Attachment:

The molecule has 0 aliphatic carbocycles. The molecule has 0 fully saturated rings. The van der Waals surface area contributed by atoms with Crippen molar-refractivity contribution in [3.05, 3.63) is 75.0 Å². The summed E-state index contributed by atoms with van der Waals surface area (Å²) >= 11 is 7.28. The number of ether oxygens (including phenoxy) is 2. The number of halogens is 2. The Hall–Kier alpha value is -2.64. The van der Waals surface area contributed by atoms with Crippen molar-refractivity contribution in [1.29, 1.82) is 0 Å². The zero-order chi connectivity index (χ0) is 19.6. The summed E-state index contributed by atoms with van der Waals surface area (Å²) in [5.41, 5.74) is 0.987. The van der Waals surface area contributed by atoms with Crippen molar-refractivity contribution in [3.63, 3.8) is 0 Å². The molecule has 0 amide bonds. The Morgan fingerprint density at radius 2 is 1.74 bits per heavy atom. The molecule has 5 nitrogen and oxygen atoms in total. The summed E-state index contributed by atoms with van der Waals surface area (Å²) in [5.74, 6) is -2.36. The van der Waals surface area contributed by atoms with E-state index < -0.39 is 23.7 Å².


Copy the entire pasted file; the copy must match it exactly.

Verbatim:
The molecule has 0 aliphatic carbocycles. The molecule has 0 fully saturated rings. The van der Waals surface area contributed by atoms with Crippen molar-refractivity contribution in [3.05, 3.63) is 75.0 Å². The summed E-state index contributed by atoms with van der Waals surface area (Å²) >= 11 is 7.28. The number of ether oxygens (including phenoxy) is 2. The number of halogens is 2. The Hall–Kier alpha value is -2.64. The van der Waals surface area contributed by atoms with Crippen molar-refractivity contribution in [1.29, 1.82) is 0 Å². The zero-order chi connectivity index (χ0) is 19.6. The summed E-state index contributed by atoms with van der Waals surface area (Å²) in [5.41, 5.74) is 0.987. The van der Waals surface area contributed by atoms with Crippen molar-refractivity contribution in [3.63, 3.8) is 0 Å². The molecule has 0 amide bonds. The Morgan fingerprint density at radius 2 is 1.74 bits per heavy atom. The molecule has 5 nitrogen and oxygen atoms in total. The summed E-state index contributed by atoms with van der Waals surface area (Å²) in [5.74, 6) is -2.36. The van der Waals surface area contributed by atoms with E-state index < -0.39 is 23.7 Å².